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Rated: E · Fiction · Contest · #2306528
They're finally safe.
They're not alone in this room.

They know this of course, have known for years. And before you try to guess, no they don't have a roommate. They're not on a video call or live stream or in any active contact with any other person at this current point in time.

But they know they're not alone.

They've been working on it, this paranoia that's followed them like a plague since childhood. They've talked to loved ones, written in journals, gone to therapy, been prescribed at least three different medications. Hell, they've gone as far as to beg this unseen force to just get it over with and kill them simply to prove its existence to those around them.

Obviously, they know better now. That this unseen force, this thing that's brought them so much fear is simply a feeling, a trick. A lie. The symptom of a curable illness. They talk to those who care about them, confide the darker details to their loyal therapist, try their different medications, and live with the fear haunting the back of their mind.

They never quite get rid of it though.

They've stopped hoping they would.

They've given up telling people they haven't.

It's a normal part of life, really. Functioning as if they weren't entirely certain of impending doom. As if the other shoe wasn't about to drop in an otherwise manageable situation. Their life is a series of habits and patterns forged through therapy and personal experience in order to live their "happiest and most fulfilling life." Their happiness is maintained by a near endless cycle forged in fear, cloaked in the illusion of optimistic self-help.

Wake up. Shower. Get dressed. Avoid the mirror. Check for cameras. Inspect the car (inside and out). Drive to work. Always take a different route. Be polite. Avoid the mirrors. Check the office for cameras. Check for threats behind every smile. Keep a close eye on everyone during lunch. Go back to the office. Check for cameras. Work. Inspect the car (inside and out). Drive home. Take a different route. Get home. Check for cameras. Inspect food in pantry. Make lunch. Do dishes. Check for cameras. Shower. Avoid the mirror. Sleep. Repeat.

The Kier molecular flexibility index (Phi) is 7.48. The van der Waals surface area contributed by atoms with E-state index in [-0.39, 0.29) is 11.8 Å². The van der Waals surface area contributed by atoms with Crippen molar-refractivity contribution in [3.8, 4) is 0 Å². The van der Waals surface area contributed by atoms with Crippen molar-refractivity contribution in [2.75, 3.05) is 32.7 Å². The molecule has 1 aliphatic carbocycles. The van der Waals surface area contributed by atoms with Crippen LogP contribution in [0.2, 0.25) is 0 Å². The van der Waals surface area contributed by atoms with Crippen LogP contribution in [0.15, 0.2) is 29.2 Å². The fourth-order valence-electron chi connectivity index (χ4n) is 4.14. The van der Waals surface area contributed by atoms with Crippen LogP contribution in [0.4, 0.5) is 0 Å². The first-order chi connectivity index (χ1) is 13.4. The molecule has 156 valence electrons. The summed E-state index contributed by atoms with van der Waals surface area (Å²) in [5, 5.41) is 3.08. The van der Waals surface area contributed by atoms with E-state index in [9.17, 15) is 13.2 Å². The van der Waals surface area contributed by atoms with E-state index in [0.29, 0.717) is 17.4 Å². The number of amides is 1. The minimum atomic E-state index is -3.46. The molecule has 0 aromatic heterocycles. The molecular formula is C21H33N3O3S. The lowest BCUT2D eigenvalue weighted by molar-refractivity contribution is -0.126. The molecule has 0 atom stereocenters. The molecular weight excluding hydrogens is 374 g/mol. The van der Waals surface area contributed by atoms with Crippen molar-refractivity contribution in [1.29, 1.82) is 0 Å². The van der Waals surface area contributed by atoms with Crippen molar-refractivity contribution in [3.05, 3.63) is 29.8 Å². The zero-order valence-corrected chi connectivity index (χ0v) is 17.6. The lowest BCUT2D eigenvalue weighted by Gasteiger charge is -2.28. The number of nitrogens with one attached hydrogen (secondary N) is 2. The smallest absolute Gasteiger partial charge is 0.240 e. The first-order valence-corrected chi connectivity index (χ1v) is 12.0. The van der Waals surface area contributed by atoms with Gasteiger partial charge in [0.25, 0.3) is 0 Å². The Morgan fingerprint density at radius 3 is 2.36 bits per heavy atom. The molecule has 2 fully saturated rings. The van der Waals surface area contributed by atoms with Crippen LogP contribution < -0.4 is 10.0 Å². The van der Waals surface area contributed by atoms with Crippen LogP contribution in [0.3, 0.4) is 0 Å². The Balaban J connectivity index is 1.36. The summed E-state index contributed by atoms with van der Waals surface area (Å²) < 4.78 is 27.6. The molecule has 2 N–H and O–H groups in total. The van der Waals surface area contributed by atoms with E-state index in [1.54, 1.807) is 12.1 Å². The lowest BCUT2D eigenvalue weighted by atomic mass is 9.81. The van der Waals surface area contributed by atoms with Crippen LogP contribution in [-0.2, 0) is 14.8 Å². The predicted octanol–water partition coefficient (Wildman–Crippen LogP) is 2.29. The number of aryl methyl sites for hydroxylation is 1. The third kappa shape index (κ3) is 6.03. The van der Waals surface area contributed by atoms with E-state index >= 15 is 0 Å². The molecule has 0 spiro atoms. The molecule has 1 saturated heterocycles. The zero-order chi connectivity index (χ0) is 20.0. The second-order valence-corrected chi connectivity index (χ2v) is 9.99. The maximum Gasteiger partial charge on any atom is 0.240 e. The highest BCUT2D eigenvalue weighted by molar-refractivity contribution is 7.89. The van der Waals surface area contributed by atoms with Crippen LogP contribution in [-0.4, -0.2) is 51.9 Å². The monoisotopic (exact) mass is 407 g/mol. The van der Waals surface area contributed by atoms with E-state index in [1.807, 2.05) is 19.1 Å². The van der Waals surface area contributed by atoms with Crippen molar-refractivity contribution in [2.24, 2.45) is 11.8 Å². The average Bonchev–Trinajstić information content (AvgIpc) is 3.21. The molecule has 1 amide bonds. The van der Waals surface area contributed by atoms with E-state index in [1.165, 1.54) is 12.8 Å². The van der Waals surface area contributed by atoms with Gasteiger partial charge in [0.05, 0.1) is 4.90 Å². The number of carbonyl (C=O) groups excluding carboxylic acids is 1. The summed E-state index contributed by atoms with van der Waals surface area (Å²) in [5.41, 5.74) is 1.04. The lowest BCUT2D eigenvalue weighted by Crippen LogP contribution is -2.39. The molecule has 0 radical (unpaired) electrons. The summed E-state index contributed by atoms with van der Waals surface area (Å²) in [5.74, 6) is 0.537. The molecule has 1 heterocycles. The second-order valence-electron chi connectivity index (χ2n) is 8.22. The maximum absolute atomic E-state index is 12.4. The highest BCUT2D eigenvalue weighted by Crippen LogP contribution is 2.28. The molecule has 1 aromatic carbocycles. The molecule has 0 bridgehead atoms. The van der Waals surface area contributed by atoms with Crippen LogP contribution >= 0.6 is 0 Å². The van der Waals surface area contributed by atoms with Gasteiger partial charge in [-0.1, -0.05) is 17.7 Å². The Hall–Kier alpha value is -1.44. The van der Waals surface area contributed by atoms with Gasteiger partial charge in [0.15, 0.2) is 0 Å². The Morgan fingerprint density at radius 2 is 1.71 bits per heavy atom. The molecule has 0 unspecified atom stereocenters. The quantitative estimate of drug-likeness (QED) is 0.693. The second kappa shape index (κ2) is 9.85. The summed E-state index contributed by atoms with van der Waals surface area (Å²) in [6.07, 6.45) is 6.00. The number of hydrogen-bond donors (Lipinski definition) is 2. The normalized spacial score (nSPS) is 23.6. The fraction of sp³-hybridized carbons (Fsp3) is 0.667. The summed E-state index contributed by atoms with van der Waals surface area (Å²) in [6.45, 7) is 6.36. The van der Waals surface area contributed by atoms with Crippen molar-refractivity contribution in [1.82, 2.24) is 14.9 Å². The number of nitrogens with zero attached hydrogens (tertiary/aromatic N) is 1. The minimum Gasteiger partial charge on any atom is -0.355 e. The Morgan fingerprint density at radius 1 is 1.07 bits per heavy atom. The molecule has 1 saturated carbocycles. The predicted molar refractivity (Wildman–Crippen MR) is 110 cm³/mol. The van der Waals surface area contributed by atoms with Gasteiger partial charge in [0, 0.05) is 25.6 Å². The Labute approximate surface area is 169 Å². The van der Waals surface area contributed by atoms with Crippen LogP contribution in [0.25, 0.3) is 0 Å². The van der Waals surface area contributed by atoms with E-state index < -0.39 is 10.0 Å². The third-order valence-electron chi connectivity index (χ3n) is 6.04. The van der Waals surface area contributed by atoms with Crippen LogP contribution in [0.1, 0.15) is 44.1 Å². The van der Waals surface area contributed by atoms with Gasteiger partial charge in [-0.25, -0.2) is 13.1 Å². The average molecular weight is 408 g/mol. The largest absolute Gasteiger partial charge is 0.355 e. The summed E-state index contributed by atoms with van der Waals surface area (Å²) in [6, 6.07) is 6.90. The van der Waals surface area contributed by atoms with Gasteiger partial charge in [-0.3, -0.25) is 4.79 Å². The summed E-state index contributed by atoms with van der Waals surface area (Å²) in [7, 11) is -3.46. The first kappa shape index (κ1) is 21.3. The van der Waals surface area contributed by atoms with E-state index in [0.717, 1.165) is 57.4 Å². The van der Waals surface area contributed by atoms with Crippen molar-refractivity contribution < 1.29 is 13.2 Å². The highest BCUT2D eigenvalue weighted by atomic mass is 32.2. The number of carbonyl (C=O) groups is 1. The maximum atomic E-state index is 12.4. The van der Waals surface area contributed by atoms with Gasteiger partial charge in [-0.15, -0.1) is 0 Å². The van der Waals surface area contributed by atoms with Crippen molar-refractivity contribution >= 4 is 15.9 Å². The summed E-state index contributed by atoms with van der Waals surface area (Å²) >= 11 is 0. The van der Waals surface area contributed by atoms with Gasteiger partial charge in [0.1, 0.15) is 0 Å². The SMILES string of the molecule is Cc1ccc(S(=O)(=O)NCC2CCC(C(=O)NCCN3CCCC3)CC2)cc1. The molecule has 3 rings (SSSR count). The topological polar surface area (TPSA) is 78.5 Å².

They've gotten better recently, though. Maybe it's the therapy or the maturity and wisdom of age, they don't really care.

It's nice to not really care. To not always feel the need to check the car. To eat lunch with coworkers. To smile at the mirror.

It's a nice feeling they haven't known in a long time, since before they can remember: It's relief. Beautiful, wonderful relief.

They can't help but to wonder if this is how everyone feels. If this is how they are supposed to feel. Had they been robbed of this their entire life?

They consider praying just to interrogate a silent god for some much needed - and in their opinion, well deserved - answers.

They inform their therapist of these new feelings - of this relief - and they are quickly informed of a new medication. One that can eradicate any existing paranoia. They say it will erase it for good.

That night, they're almost giddy as they take their new medication. Almost instantly, they feel the relief wrap around their mind like a comforting hug. They fall asleep with a smile on their face for the first time in years. The relief almost palpable in the air around them. For once, they feel completely and utterly safe.

they hardly stir as a floorboard creaks in the doorway.

after years of hard work, It has severed their connection.

because, frankly, fear may be fun to watch, but relief tastes sweeter.
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